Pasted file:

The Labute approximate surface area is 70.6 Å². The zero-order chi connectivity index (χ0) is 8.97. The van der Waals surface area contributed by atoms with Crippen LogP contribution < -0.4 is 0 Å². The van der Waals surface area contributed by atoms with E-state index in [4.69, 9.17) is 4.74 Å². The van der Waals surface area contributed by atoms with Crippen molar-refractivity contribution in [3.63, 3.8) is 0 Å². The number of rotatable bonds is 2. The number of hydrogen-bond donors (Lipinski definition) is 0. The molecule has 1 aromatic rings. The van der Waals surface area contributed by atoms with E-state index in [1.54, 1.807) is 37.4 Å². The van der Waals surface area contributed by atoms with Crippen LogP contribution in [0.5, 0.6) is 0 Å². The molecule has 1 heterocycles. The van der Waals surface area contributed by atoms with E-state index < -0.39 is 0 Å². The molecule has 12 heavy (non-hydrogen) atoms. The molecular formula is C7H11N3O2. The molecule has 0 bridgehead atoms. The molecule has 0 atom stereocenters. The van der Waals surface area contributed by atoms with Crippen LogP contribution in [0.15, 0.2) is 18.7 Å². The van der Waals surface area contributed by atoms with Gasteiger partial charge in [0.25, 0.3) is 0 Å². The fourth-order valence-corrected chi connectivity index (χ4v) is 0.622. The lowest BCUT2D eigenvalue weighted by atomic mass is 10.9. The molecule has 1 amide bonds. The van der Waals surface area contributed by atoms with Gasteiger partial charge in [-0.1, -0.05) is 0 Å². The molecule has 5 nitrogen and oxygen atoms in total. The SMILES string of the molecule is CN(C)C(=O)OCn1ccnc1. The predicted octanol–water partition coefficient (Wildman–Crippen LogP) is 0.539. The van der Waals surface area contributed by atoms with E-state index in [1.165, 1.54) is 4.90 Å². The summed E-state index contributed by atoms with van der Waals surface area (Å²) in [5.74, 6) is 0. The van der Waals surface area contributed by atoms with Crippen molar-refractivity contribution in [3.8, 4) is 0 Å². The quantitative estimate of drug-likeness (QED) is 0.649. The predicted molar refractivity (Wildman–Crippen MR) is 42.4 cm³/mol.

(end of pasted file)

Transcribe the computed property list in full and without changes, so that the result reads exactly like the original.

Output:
The Labute approximate surface area is 70.6 Å². The zero-order chi connectivity index (χ0) is 8.97. The van der Waals surface area contributed by atoms with Crippen LogP contribution < -0.4 is 0 Å². The van der Waals surface area contributed by atoms with E-state index in [4.69, 9.17) is 4.74 Å². The van der Waals surface area contributed by atoms with Crippen molar-refractivity contribution in [3.63, 3.8) is 0 Å². The number of rotatable bonds is 2. The number of hydrogen-bond donors (Lipinski definition) is 0. The molecule has 1 aromatic rings. The van der Waals surface area contributed by atoms with E-state index in [1.54, 1.807) is 37.4 Å². The van der Waals surface area contributed by atoms with Crippen LogP contribution in [0.5, 0.6) is 0 Å². The molecule has 1 heterocycles. The van der Waals surface area contributed by atoms with E-state index < -0.39 is 0 Å². The molecule has 12 heavy (non-hydrogen) atoms. The molecular formula is C7H11N3O2. The molecule has 0 bridgehead atoms. The molecule has 0 atom stereocenters. The van der Waals surface area contributed by atoms with Crippen LogP contribution in [0.15, 0.2) is 18.7 Å². The van der Waals surface area contributed by atoms with Gasteiger partial charge in [0.25, 0.3) is 0 Å². The fourth-order valence-corrected chi connectivity index (χ4v) is 0.622. The lowest BCUT2D eigenvalue weighted by atomic mass is 10.9. The molecule has 1 amide bonds. The van der Waals surface area contributed by atoms with Gasteiger partial charge in [-0.1, -0.05) is 0 Å². The molecule has 5 nitrogen and oxygen atoms in total. The SMILES string of the molecule is CN(C)C(=O)OCn1ccnc1. The predicted octanol–water partition coefficient (Wildman–Crippen LogP) is 0.539. The van der Waals surface area contributed by atoms with E-state index in [1.165, 1.54) is 4.90 Å². The summed E-state index contributed by atoms with van der Waals surface area (Å²) in [5.74, 6) is 0. The van der Waals surface area contributed by atoms with Crippen molar-refractivity contribution in [3.8, 4) is 0 Å². The quantitative estimate of drug-likeness (QED) is 0.649. The predicted molar refractivity (Wildman–Crippen MR) is 42.4 cm³/mol.